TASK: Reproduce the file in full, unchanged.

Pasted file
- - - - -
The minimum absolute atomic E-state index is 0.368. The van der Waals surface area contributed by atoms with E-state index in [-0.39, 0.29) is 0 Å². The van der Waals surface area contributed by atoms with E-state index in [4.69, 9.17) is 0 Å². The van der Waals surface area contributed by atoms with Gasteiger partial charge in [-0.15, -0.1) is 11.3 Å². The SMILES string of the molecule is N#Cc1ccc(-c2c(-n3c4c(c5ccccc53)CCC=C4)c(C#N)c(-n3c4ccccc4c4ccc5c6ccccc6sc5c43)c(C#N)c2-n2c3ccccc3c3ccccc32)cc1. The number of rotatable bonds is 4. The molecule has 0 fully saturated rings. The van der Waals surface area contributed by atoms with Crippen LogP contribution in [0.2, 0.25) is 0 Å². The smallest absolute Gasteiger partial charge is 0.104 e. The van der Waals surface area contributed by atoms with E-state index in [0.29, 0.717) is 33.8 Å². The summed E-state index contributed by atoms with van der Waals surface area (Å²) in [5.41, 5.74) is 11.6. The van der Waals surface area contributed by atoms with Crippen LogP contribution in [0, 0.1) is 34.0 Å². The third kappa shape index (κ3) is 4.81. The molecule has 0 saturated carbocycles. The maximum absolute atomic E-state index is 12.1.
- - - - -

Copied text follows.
The minimum absolute atomic E-state index is 0.368. The van der Waals surface area contributed by atoms with E-state index in [-0.39, 0.29) is 0 Å². The van der Waals surface area contributed by atoms with E-state index in [4.69, 9.17) is 0 Å². The van der Waals surface area contributed by atoms with Gasteiger partial charge in [-0.15, -0.1) is 11.3 Å². The SMILES string of the molecule is N#Cc1ccc(-c2c(-n3c4c(c5ccccc53)CCC=C4)c(C#N)c(-n3c4ccccc4c4ccc5c6ccccc6sc5c43)c(C#N)c2-n2c3ccccc3c3ccccc32)cc1. The number of rotatable bonds is 4. The molecule has 0 fully saturated rings. The van der Waals surface area contributed by atoms with Crippen LogP contribution in [0.2, 0.25) is 0 Å². The smallest absolute Gasteiger partial charge is 0.104 e. The van der Waals surface area contributed by atoms with E-state index in [0.29, 0.717) is 33.8 Å². The summed E-state index contributed by atoms with van der Waals surface area (Å²) in [5.41, 5.74) is 11.6. The van der Waals surface area contributed by atoms with Crippen LogP contribution in [0, 0.1) is 34.0 Å². The third kappa shape index (κ3) is 4.81. The molecule has 0 saturated carbocycles. The maximum absolute atomic E-state index is 12.1.